Tuesday, July 27, 2010

Aw, Crap: Hellboy and Hellboy II

| by Justin Thomas |

Raditude and porn are similar. I don’t know how to define either but I know them when I see them, and I know Ron Perlman doesn’t have raditude. Before 2004, I would have said he didn’t have the chops to anchor a $66 million picture, but then Hellboy hit the screens and I have to admit I completely underestimated the raditude-free actor.

How in the world did Hellboy get made with Ron Perlman heading the cast? Who in their right mind thought Ron Perlman would be strong enough to make back the budget and provide some sort of profit? Is Hellboy evidence that people go to see movies, not stars, or is it evidence adapting a property virtually guarantees success of the property even though there are examples where mining comic books failed? Is it evidence everyone involved slightly lost their mind and from the insanity came a movie worth watching? Or am I way over thinking Hellboy and Hellboy II: The Golden Army?

It might sound ridiculous but there is courage in how Hellboy made it to the screen. It’s a weird property and one with a narrow target; I just don’t see much in there for fourteen-year-old girls. It has a cast completely free of A and maybe B list actors. It was directed by a director known in certain circles but by no means a household name. Did I mention it stars Ron Perlman? Somehow this seemingly standard Hollywood practice of adapting properties with only known audiences also shows what can happen when risks get taken.

Perlman, under all that makeup and costume, not only brings a character to life but gives a compelling performance in the process. Hellboy doesn’t fit in but wants to when we meet him in the first film and by the end of Hellboy II he’s decided to stay with the freaks. The man-boy nature of Hellboy comes through it all and that’s the strength of Perlman as an actor. Does he pull off Hellboy so well because he can identify with being not normal in appearance? Is Perlman actually a freak who ages emotionally at a much slower rate than normal people? I don’t think that’s the case but he connected with something in the character. Hellboy is a difficult character to pull off convincingly but Perlman does and his performance is proof movies can exist, even higher-cost adaptations, with someone other than Nic Cage as the lead.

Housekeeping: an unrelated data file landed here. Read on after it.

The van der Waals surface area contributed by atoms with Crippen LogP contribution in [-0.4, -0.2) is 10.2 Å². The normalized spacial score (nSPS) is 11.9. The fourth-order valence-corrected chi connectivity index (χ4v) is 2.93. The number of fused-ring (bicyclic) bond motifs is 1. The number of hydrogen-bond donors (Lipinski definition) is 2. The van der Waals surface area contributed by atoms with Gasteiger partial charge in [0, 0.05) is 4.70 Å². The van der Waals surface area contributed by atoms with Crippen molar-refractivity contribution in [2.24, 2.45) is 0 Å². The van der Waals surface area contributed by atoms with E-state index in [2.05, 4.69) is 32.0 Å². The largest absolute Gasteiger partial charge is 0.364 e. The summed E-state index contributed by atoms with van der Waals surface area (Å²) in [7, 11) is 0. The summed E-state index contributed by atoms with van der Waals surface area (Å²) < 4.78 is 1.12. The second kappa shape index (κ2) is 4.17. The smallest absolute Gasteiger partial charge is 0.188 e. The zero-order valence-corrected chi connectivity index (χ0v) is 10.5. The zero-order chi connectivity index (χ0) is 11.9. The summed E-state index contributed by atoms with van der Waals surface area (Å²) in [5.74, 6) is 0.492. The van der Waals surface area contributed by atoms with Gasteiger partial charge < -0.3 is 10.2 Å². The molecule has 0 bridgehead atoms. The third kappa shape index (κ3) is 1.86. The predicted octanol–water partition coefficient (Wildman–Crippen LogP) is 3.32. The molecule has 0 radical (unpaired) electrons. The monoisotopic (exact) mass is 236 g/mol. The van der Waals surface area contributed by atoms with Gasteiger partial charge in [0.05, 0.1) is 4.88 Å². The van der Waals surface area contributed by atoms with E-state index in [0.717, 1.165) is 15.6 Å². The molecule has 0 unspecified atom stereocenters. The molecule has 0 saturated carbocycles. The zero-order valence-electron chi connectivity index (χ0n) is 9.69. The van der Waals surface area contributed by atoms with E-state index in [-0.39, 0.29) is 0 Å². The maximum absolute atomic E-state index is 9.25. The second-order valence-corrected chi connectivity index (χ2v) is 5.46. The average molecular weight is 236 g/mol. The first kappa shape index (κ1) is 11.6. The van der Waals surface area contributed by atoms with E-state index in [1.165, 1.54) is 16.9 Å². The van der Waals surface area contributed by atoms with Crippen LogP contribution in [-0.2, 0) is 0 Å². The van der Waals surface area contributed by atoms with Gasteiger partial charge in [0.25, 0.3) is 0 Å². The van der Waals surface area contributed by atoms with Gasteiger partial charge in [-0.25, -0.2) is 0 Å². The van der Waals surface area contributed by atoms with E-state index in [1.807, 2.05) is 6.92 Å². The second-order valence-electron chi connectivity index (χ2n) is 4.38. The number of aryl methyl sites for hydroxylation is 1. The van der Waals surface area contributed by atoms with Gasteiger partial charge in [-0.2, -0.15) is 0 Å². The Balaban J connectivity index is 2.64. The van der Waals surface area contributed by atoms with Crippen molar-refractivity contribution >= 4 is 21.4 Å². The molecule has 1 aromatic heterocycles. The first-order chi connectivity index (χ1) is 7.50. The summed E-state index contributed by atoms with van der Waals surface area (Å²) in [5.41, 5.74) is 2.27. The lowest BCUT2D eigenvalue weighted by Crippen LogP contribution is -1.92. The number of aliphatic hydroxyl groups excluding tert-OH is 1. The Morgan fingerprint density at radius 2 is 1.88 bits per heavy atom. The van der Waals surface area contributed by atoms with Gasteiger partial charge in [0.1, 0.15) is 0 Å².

What would Hellboy II be if Guillermo del Toro hadn’t made Pan’s Labyrinth between the two movies? Hellboy II has such a different feel, it’s far more grounded in fantasy than Hellboy, and I can’t watch it and not think, “This is del Toro completely unleashed and, if nothing, else it’s visually interesting.” Hellboy is more for the fans; there are elements of other geek films in it and some of those elements feel like nods to the audience. The entire opening sequence is there for geeks to geek out about. Hellboy II feels more like an examination of the collision of the natural world versus the technological and self-identification, which I wouldn’t anticipate from a movie with the word 'Hellboy' in the title.

While he utilizes CGI, del Toro doesn’t completely walk away from the world of practical effects, and while both are noticeable, I don’t think of them as “CGI movies” or “old-fashioned effects movies.” It’s a good blend of both techniques and utilizing practical effects kept the CGI from being overbearing. The blending isn’t seamless but it’s a lot better than other films. When Professor Broom tells the young Hellboy his story about the Golden Army, the young Hellboy is clearly just a person in makeup. The movements of the mouth aren’t overly convincing but they aren’t overly convincing with Yoda in Empire, either. Would CGI have been able to precisely replicate what a demon’s mouth looks like when a demon speaks? Probably, but I appreciate del Toro’s use of people in actual costumes when others might animate the character entirely because it feels more real.

These aren’t great movies. They’re fun and probably a little disposable, but they also aren’t a run-of-the-mill execution of a comic adaptation. Even with something as safe as going the adaptation route, risks can still be made. Courageous filmmakers can still execute some sort of vision and not fall prey to the big explosions, big CGI, big box office mandates from the dudes worried about shareholders more than character development. If the Original Idea is as dead as it appears to be, at least let people who can execute an unoriginal idea interestingly have a film or two. It has worked with Hellboy so far.

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